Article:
Pledges of eurozone policymakers to save banks from the spreading sovereign debt crisis soothed stocks in European markets on Wednesday after three consecutive dark days.
Stocks in the region were hardly hit in the past few sessions on rising worries that a debt default by Athens will be a fact of life leading to banking collapse and hampering economic growth.
In early trading, shares in Paris's CAC 40 turned positive at 2,932 points, up by 2.87 percent at 1216 GMT mainly due to bounce in banking stocks relieved by politicians moves to guarantee the safety of the zone's financial institutions.
The index of banking sector rose by 6.07 percent. BNP Paribas, the French largest bank, was up by 5.89 percent to 28.78 euros (38.391 U.S. dollars). Societe Generale and Credit Agricole both suffered from rating downgrade saw their shares growing by 5.38 percent and 8.87 percent respectively.
London'S FTSE 100 gained 2.11 percent while Frankfurt index rebounded by 3.36 percent. Despite fresh Moody's downgrade of Italy's credit rating late on Tuesday by three notches to A2, stocks in Milan resisted and rose by 2.3 percent.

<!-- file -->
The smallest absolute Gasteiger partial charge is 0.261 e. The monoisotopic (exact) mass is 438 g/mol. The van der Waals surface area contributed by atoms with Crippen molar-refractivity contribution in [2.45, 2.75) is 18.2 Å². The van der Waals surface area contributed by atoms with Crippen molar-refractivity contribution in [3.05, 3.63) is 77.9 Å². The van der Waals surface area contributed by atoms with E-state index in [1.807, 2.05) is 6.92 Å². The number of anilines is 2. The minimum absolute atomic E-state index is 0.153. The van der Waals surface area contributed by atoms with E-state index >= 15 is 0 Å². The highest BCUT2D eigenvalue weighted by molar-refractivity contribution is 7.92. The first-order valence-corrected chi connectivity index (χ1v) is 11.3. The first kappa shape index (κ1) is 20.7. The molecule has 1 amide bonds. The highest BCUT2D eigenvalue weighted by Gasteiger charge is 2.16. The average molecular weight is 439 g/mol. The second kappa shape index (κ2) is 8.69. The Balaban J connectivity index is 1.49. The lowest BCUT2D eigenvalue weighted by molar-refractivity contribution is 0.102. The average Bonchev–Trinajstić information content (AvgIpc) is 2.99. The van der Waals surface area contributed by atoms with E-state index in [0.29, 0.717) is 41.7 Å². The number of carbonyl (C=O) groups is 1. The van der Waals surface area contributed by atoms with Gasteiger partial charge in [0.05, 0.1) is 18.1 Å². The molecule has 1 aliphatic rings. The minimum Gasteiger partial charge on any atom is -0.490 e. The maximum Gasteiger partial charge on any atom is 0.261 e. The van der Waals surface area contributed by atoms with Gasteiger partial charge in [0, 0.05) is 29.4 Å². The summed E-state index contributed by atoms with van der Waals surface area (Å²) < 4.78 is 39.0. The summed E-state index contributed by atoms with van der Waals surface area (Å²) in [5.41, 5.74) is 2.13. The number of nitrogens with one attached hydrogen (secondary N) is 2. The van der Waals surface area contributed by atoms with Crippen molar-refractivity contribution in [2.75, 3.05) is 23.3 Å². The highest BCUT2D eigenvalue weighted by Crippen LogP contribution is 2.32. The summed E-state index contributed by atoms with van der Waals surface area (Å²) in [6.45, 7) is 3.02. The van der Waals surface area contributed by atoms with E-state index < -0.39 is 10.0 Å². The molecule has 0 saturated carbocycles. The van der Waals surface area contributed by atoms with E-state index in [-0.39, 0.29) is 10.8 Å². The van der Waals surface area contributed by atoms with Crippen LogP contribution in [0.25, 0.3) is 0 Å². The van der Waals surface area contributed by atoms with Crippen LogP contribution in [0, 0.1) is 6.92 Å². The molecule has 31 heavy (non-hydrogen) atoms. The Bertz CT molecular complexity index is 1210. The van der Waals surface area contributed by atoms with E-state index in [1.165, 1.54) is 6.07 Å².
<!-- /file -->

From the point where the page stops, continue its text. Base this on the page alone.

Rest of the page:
Optimism helped the European index, the EuroStoxx, to stand in green at 2,145 points, up 2.6 percent from the last trading session.
On Tuesday, European Commissioner for Economic Affairs Olli Rehn said that the EU finance ministers agreed in Luxembourg on the need of a concerted banks recapitalization to stem volatility in financial markets and avoid a possible downturn.
Moreover, French and Belgium decision to guarantee the financing of the joint banking group Dexia backed investors's hope to get out from the month-long financial crisis.
The Franco-Belgian bank is the first bank to have to be bailed out due to the eurozone's sovereign debt crisis.